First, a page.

We snagged an invite to the 2013 edition of Jeep Jamboree Dubai in early January, a dealer-organised event open to all Jeep owners in the country. We went to the Jamboree a year go as well, all of it a desert drive with a dealer-provided five-door Jeep Wrangler Unlimited, so we figured this year would be the same. But they threw a few surprises at us in the form of a mixed wadi-desert combination, that too with a smaller three-door Jeep Wrangler.
The previous Jeep Jamboree was a real adventure in the wilderness, getting lost or left behind several times along the way. So this time, we had a back-up team tag along with us in their own Jeep Cherokee, led by our resident nutcase, Vivek Menon. Vivek is a self-learned offroad fanatic who writes those long-term Mitsubishi Pajero updates for us. He’s become a big fan of his buddy’s Cherokee now, especially after this event, but that’s a story for another day.
The smaller Wrangler is the original Jeep. Even with two less doors than the Unlimited, it still seats four passengers, as long as the rear occupants are nimble enough. Up front, the cabin in our basic-spec press vehicle is totally familiar, with the hard-plastic dashboard that was redesigned just a couple of years ago, a decent CD/MP3 stereo, power windows, single-zone auto a/c, manually-adjustable front seats, net pockets and keyless entry. Cargo space out back is tight, but it can be increased by folding forward the rear seats at the expense of extra passenger capacity.
Our military-green Wrangler drove a lot like the Unlimited on the highway sections, of which there were a lot at this year’s Jamboree. The steering remains lazy, the brakes are soft and the suspension is easy to unsettle, as all the mechanical bits are geared towards offroading. The handling can actually be managed fine with restrained driving speeds, but the ride is a bit more choppy than the longer-wheelbase Unlimited. And it’s just as noisy in the cabin.
On the wadi sections, the Wrangler wasn’t bothered at all, with great ground clearance to drive over sharp boulders and rocky inclines, that too without deflating the tyres. All it took was shifting the transfer case to 4-High, and the live-axle suspension took care of the rest.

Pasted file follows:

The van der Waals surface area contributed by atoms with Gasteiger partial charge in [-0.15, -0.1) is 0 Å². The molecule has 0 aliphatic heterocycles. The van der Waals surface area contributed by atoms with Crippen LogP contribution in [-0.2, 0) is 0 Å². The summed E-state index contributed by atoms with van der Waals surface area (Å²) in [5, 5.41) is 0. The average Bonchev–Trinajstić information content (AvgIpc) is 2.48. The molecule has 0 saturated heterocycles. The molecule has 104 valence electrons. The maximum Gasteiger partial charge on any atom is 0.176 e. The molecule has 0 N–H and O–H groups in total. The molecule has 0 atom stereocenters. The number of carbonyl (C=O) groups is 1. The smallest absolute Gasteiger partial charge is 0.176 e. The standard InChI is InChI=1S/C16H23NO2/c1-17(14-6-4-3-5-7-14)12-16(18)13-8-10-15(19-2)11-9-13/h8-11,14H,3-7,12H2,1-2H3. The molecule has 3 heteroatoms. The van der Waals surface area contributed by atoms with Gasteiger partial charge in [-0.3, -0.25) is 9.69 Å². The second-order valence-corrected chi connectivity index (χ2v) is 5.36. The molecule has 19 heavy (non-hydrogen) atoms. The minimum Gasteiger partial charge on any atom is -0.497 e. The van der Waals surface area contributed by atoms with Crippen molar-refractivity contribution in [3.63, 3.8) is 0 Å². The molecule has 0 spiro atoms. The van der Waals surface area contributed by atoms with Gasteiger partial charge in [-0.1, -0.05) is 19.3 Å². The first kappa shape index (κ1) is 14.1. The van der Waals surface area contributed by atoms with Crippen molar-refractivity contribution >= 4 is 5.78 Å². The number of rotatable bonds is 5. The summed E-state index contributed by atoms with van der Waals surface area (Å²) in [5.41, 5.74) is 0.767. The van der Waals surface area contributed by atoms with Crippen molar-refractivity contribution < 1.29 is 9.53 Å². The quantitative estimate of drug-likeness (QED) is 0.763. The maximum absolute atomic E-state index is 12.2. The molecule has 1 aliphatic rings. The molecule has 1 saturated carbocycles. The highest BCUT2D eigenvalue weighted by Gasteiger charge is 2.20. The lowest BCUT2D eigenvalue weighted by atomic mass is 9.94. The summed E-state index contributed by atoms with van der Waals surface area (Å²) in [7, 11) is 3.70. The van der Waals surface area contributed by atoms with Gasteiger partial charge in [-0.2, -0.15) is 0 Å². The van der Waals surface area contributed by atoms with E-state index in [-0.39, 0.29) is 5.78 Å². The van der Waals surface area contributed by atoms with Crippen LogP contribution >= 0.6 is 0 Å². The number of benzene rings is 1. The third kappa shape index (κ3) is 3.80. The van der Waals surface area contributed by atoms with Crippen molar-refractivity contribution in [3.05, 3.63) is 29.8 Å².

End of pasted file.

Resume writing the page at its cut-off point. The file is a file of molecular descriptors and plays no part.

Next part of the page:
The desert sections were just as adventurous as before. As we found out before, the traction control on the Jeep can be loosened up a lot but not fully disengaged in 4-High mode. It still manages to do a lot, as long as the run-up to climb the dune is fast enough and the revs are kept high. The latest 3.6-litre “Pentastar” V6 isn’t the most torquey of engines, and needs to be revved hard to keep it moving up the taller dunes. The tiptronic does great on that front, holding revs even when hitting the redline in manual mode.
Cresting over dunes and reaching the bottom of slopes is completely tension-free, thanks again to the short wheelbase as well as the excellent approach angle. Of course, if you don’t apply enough throttle on a soft-sand incline, it bogs down even with tyres at 15 psi. In that case, just slip into 4-Low and reverse out easily, as we had to do once. Incidentally, 4-Low apparently disables the traction control completely. We were a bit bothered by the folded-forward rear bench though, which kept bouncing around whenever we hit harsh bumps, as it does not seem to lock into place in that position.
Part of the course involved stopping over at Fossil Rock. Here we handed the car to Vivek, who tried to climb the 10-storey dune on the side of the big rock. A wide variety of turbo-modified vehicles — Nissans, Toyotas and Jeeps even — were managing it quite fine, but our Wrangler made it up maybe only 20% of the way in several straight-up attempts, which is as much as can be expected from a stock vehicle without abusing it too much.
In the end, we made it out of the event in one piece, never having to use the recovery kit that we were carrying, and without anything falling off the car. As we’d concluded in our previous reviews of the Wrangler, it is a great vehicle for a beginner to just jump in without having to worry about breaking bumpers or bending alloys. Sure, it can’t go everywhere that a few other powerful 4x4s can, but you can always find another route. That’s what offroading is all about.
Photos by Salma Sultana and Vivek Menon.